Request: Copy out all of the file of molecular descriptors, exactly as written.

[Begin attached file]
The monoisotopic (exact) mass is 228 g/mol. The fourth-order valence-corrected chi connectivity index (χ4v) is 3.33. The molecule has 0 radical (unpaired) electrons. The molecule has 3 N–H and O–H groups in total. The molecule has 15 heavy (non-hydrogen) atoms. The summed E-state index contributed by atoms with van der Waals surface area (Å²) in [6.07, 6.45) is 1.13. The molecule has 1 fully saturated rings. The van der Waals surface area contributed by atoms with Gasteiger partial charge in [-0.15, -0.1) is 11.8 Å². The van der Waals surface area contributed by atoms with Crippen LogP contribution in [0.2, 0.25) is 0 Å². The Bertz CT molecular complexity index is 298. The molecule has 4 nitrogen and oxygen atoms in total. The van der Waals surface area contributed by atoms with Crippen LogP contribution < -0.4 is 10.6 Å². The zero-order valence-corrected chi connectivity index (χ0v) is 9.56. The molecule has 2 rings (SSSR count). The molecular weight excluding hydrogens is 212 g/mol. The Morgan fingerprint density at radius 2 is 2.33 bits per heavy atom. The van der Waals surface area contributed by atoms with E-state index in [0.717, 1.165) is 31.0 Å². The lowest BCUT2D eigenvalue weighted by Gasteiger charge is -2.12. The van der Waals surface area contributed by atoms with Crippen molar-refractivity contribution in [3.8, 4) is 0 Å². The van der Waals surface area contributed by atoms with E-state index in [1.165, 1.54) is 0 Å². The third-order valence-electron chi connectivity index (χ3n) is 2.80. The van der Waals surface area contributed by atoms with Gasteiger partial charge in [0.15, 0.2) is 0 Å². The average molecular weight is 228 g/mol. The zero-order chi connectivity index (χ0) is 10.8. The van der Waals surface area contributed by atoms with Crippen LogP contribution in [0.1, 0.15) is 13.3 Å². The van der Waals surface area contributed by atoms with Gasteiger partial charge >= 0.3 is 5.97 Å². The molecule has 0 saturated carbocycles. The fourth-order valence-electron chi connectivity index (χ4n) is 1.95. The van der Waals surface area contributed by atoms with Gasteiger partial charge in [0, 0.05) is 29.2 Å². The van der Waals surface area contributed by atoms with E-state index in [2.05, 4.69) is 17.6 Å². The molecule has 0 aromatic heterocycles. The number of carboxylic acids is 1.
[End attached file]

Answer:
The monoisotopic (exact) mass is 228 g/mol. The fourth-order valence-corrected chi connectivity index (χ4v) is 3.33. The molecule has 0 radical (unpaired) electrons. The molecule has 3 N–H and O–H groups in total. The molecule has 15 heavy (non-hydrogen) atoms. The summed E-state index contributed by atoms with van der Waals surface area (Å²) in [6.07, 6.45) is 1.13. The molecule has 1 fully saturated rings. The van der Waals surface area contributed by atoms with Gasteiger partial charge in [-0.15, -0.1) is 11.8 Å². The van der Waals surface area contributed by atoms with Crippen LogP contribution in [0.2, 0.25) is 0 Å². The Bertz CT molecular complexity index is 298. The molecule has 4 nitrogen and oxygen atoms in total. The van der Waals surface area contributed by atoms with Crippen LogP contribution < -0.4 is 10.6 Å². The zero-order valence-corrected chi connectivity index (χ0v) is 9.56. The molecule has 2 rings (SSSR count). The molecular weight excluding hydrogens is 212 g/mol. The Morgan fingerprint density at radius 2 is 2.33 bits per heavy atom. The van der Waals surface area contributed by atoms with E-state index in [0.717, 1.165) is 31.0 Å². The lowest BCUT2D eigenvalue weighted by Gasteiger charge is -2.12. The van der Waals surface area contributed by atoms with Crippen molar-refractivity contribution in [3.8, 4) is 0 Å². The van der Waals surface area contributed by atoms with E-state index in [1.165, 1.54) is 0 Å². The third-order valence-electron chi connectivity index (χ3n) is 2.80. The van der Waals surface area contributed by atoms with Gasteiger partial charge in [0.15, 0.2) is 0 Å². The average molecular weight is 228 g/mol. The zero-order chi connectivity index (χ0) is 10.8. The van der Waals surface area contributed by atoms with Crippen LogP contribution in [0.1, 0.15) is 13.3 Å². The van der Waals surface area contributed by atoms with Gasteiger partial charge >= 0.3 is 5.97 Å². The molecule has 0 saturated carbocycles. The fourth-order valence-electron chi connectivity index (χ4n) is 1.95. The van der Waals surface area contributed by atoms with Gasteiger partial charge in [0, 0.05) is 29.2 Å². The van der Waals surface area contributed by atoms with E-state index in [2.05, 4.69) is 17.6 Å². The molecule has 0 aromatic heterocycles. The number of carboxylic acids is 1.